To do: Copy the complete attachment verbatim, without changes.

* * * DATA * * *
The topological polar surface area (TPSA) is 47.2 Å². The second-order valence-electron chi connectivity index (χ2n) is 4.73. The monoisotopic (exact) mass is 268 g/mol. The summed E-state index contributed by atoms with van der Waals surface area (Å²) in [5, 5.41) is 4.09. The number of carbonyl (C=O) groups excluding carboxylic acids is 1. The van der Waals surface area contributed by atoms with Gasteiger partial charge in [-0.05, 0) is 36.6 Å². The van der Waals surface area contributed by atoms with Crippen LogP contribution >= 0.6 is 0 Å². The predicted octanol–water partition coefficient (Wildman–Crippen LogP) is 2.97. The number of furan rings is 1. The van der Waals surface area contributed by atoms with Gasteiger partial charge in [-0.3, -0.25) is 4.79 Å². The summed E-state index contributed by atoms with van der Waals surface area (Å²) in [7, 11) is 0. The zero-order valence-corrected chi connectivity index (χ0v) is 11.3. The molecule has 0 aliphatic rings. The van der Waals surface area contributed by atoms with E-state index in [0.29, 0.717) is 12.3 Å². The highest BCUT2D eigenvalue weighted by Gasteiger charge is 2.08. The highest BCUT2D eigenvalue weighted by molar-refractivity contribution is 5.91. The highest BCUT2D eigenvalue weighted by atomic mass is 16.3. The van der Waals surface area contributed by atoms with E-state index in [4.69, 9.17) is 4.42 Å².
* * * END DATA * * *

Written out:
The topological polar surface area (TPSA) is 47.2 Å². The second-order valence-electron chi connectivity index (χ2n) is 4.73. The monoisotopic (exact) mass is 268 g/mol. The summed E-state index contributed by atoms with van der Waals surface area (Å²) in [5, 5.41) is 4.09. The number of carbonyl (C=O) groups excluding carboxylic acids is 1. The van der Waals surface area contributed by atoms with Gasteiger partial charge in [-0.05, 0) is 36.6 Å². The van der Waals surface area contributed by atoms with Crippen LogP contribution >= 0.6 is 0 Å². The predicted octanol–water partition coefficient (Wildman–Crippen LogP) is 2.97. The number of furan rings is 1. The van der Waals surface area contributed by atoms with Gasteiger partial charge in [-0.3, -0.25) is 4.79 Å². The summed E-state index contributed by atoms with van der Waals surface area (Å²) in [7, 11) is 0. The zero-order valence-corrected chi connectivity index (χ0v) is 11.3. The molecule has 0 aliphatic rings. The van der Waals surface area contributed by atoms with E-state index in [0.29, 0.717) is 12.3 Å². The highest BCUT2D eigenvalue weighted by Gasteiger charge is 2.08. The highest BCUT2D eigenvalue weighted by molar-refractivity contribution is 5.91. The highest BCUT2D eigenvalue weighted by atomic mass is 16.3. The van der Waals surface area contributed by atoms with E-state index in [4.69, 9.17) is 4.42 Å².